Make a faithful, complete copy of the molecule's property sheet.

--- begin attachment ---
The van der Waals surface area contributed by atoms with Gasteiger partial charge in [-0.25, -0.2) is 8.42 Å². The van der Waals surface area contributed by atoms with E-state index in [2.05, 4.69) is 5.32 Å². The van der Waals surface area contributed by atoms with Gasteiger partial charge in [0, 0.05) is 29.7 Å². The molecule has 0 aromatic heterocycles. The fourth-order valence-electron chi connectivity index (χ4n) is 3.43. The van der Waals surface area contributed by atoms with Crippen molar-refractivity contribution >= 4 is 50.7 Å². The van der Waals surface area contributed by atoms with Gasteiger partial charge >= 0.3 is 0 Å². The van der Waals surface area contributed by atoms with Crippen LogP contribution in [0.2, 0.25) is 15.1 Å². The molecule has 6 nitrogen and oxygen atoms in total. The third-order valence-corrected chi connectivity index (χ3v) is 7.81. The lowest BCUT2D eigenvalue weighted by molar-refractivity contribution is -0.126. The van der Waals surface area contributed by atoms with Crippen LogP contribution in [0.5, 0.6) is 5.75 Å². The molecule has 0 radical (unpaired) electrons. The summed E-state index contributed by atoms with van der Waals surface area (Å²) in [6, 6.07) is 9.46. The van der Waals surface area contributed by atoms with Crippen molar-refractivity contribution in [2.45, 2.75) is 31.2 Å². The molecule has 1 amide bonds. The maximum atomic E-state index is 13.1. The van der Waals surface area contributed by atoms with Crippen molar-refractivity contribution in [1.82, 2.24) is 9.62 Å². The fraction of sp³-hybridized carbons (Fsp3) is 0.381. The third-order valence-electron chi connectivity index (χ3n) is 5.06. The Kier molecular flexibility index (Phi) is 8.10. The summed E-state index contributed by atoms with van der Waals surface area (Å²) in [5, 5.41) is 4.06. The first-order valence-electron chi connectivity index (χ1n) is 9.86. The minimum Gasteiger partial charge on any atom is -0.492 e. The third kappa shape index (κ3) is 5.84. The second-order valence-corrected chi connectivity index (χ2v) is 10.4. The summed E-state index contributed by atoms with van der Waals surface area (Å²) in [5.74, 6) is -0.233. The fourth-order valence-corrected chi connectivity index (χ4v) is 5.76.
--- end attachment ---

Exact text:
The van der Waals surface area contributed by atoms with Gasteiger partial charge in [-0.25, -0.2) is 8.42 Å². The van der Waals surface area contributed by atoms with E-state index in [2.05, 4.69) is 5.32 Å². The van der Waals surface area contributed by atoms with Gasteiger partial charge in [0, 0.05) is 29.7 Å². The molecule has 0 aromatic heterocycles. The fourth-order valence-electron chi connectivity index (χ4n) is 3.43. The van der Waals surface area contributed by atoms with Crippen molar-refractivity contribution >= 4 is 50.7 Å². The van der Waals surface area contributed by atoms with Gasteiger partial charge >= 0.3 is 0 Å². The van der Waals surface area contributed by atoms with Crippen LogP contribution in [0.2, 0.25) is 15.1 Å². The molecule has 6 nitrogen and oxygen atoms in total. The third-order valence-corrected chi connectivity index (χ3v) is 7.81. The lowest BCUT2D eigenvalue weighted by molar-refractivity contribution is -0.126. The van der Waals surface area contributed by atoms with Crippen LogP contribution in [0.5, 0.6) is 5.75 Å². The molecule has 0 radical (unpaired) electrons. The summed E-state index contributed by atoms with van der Waals surface area (Å²) in [6, 6.07) is 9.46. The van der Waals surface area contributed by atoms with Crippen molar-refractivity contribution in [2.45, 2.75) is 31.2 Å². The molecule has 1 amide bonds. The maximum atomic E-state index is 13.1. The van der Waals surface area contributed by atoms with Crippen molar-refractivity contribution in [1.82, 2.24) is 9.62 Å². The fraction of sp³-hybridized carbons (Fsp3) is 0.381. The third-order valence-electron chi connectivity index (χ3n) is 5.06. The Kier molecular flexibility index (Phi) is 8.10. The summed E-state index contributed by atoms with van der Waals surface area (Å²) in [5, 5.41) is 4.06. The first-order valence-electron chi connectivity index (χ1n) is 9.86. The minimum Gasteiger partial charge on any atom is -0.492 e. The third kappa shape index (κ3) is 5.84. The second-order valence-corrected chi connectivity index (χ2v) is 10.4. The summed E-state index contributed by atoms with van der Waals surface area (Å²) in [5.74, 6) is -0.233. The fourth-order valence-corrected chi connectivity index (χ4v) is 5.76.